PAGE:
A keto diet probably can’t cause depression. However, there is a chance a low-carb diet can have an impact on your overall mental health.
“Going keto” seems to get trendier each year, but the low carb, high fat life isn’t without its controversies. For instance, some say ketosis can trigger depression. Others claim the ketogenic diet boosts mental health.
So, is keto depression a thing? How does swapping carbs for fat actually affect mental health?
Let’s dig into the research on keto and depression. 🤓
A few things to know:
- The ketogenic diet was designed to help folks with epilepsy dial down the likelihood of seizures.
- Keto affects the brain enough that researchers have explored it as a potential treatment for Alzheimer’s disease, migraine, and, yes, depression.
- Preclinical studies and case reports have suggested that eating keto can have an antidepressant effect.
More research is needed to fully understand the link between keto and depression.
It’s no secret that what you eat can influence everything from hormones to mood. Research indicates that eating keto can relieve epilepsy symptoms, but studies on other benefits for the brain are ongoing.
Here’s what we know so far about how keto affects mental health.
Increases GABA production
Gamma-aminobutyric acid (GABA) is a neurotransmitter (a brain-messaging chemical) that affects how your brain experiences stress and anxiety.
Scientists are actively investigating whether a ketogenic diet could help the 30 percent of folks with major depressive disorder whose condition is resistant to drug-based therapies. Kinda cool, right?
Might improve mitochondrial functions
“Mitochondria is the powerhouse of the cell.” — every high school biology teacher ever
But a keto diet seems to have a positive impact on folks with mitochondrial diseases. And if the keto diet turns out to be effective against mitochondrial dysfunction, the diet might also improve depression caused by the dysfunction.
More research is needed, but it’s a start!
Might decrease oxidative stress
There’s some evidence that a keto diet can reverse damage from oxidative stress. In theory, this might also relieve some symptoms of depression. But a lot more research is needed to learn more about this.
Might regulate insulin
You probably know insulin as the blood sugar patrol, but it can mess with your mood too. And keto might help keep your levels in the safe zone.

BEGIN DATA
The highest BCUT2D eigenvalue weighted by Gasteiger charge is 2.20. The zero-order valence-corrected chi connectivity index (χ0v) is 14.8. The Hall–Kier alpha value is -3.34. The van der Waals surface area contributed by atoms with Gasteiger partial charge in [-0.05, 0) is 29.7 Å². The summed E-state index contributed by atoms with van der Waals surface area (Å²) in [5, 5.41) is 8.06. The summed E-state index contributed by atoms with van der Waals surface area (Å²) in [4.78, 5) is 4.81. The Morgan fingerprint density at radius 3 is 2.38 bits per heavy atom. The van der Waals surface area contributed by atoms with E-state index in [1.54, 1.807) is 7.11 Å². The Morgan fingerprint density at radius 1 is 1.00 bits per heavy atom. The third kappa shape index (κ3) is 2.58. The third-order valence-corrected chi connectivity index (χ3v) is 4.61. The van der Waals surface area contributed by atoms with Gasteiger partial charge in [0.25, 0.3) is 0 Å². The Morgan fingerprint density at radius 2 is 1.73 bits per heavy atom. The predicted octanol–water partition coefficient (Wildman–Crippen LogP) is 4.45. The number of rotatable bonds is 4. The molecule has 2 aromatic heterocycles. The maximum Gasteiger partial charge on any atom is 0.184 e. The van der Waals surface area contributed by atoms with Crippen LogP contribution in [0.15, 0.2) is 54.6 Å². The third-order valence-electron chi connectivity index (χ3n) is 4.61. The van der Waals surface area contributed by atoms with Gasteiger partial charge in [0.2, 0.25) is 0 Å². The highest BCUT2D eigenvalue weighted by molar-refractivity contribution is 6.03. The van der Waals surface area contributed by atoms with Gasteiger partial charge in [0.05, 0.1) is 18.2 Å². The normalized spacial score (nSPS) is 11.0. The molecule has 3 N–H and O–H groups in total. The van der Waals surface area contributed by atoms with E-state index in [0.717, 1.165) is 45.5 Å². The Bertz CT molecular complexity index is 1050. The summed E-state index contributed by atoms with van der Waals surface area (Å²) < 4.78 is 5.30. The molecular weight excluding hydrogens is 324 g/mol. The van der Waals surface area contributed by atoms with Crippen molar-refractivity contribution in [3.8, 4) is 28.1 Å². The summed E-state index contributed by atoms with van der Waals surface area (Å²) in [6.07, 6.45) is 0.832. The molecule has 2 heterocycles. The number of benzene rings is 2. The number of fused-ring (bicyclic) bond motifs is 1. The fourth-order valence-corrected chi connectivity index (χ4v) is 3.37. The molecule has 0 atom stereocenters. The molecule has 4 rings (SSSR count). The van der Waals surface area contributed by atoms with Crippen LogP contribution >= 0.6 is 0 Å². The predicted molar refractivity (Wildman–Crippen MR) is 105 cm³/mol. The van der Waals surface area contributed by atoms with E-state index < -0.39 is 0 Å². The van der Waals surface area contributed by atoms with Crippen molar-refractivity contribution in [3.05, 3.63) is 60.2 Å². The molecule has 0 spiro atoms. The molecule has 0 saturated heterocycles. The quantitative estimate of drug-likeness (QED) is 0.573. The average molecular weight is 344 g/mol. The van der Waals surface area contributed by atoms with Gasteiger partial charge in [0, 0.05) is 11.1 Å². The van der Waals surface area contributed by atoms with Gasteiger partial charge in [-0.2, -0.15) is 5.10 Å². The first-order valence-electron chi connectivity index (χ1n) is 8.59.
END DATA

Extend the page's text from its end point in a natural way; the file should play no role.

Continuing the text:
There’s growing evidence that keto’s restriction of sugar and starch could help address insulin resistance. Of course, we need more research to say that keto’s effect on insulin can improve depressive symptoms — but there’s a promising link.
Might reduce inflammation
Inflammation might also increase your risk of insulin resistance, oxidative stress, and mitochondrial dysfunction. It even has a negative effect on the production of mood regulators like our good friend GABA.
As the keen-eyed may have noticed, these are all depression-related issues that keto might help with.
More research is needed, but eating keto might help prevent depression-generating complications of inflammation or even prevent the inflammation itself.
Probably not. But that doesn’t mean your feelings of sadness or irritability aren’t real.
Let’s look at some potential explanations.
It could be keto flu
What’s a surefire way to feel bummed out? Keto flu.
The ketogenic diet aims to put your body into ketosis, which happens when you switch over from burning carbs for energy to burning fat.
Then there’s the fact that ketogenic diets are often doctor-prescribed — meaning the people following the diet may not always be so excited about it. Unhappiness about your food choices + flu-like symptoms = a bad mood.
It could be a nutritional deficiency
Bottom line: Keto depression is not a recognized medical condition. We don’t yet know whether it’s a biological response to ketosis or a reaction to a restrictive, disruptive lifestyle change. If it is biological, it might be due to micronutrient deficiencies.
Keto doesn’t cause depression, but it can affect your energy levels and mood. If you’ve got a case of the keto blues, you’ve got options.
- Stop the diet. If eating keto makes you feel super sad, lethargic, or irritated, stop eating keto. If your doctor prescribed the diet, talk with them about alternatives. If you started it voluntarily, you can stop. Ketosis isn’t the only path to weight loss.
- Try cyclic keto dieting (carb cycling). Don’t want the keto blues to stop you? Try a gentler diet, like eating keto most of the week but easing up for a day or two to fuel up with carbs.
- Ride out the keto flu. Keto flu isn’t permanent. Your body will adjust, and the symptoms will decrease. You can help shorten the duration by drinking plenty of electrolyte-packed fluids.
- Make it fun. Any restrictive diet can make you feel low. And cutting out whole food groups (buh-bye, carbs) can lead to nutrient deficiencies. So go all-in on your favorite veggies, meats, and healthy fats. Research suggests that learning to cook can help lift a low mood too.
- Pick a different plan. Consider other, less restrictive diets, such as the Mediterranean diet. It’s also good for your gut and brain.
Keto doesn’t cause depression, but it can still mess with your mood.
The keto diet can make you feel physically crappy, especially if you don’t get enough nutrients. It’s also pretty restrictive. These factors might lead to the “keto depression” that some folks report experiencing.
A growing body of research suggests that ketogenic diets may help manage some depressive disorders. But more studies are needed to understand whether eating keto would benefit folks with situational sadness, irritability, or mood dysregulation.
If you’re dealing with chronic sadness, irritability, or other signs of depression, it’s important to ask for help. A healthcare professional can discuss potential treatments, including dietary changes that might help you feel better.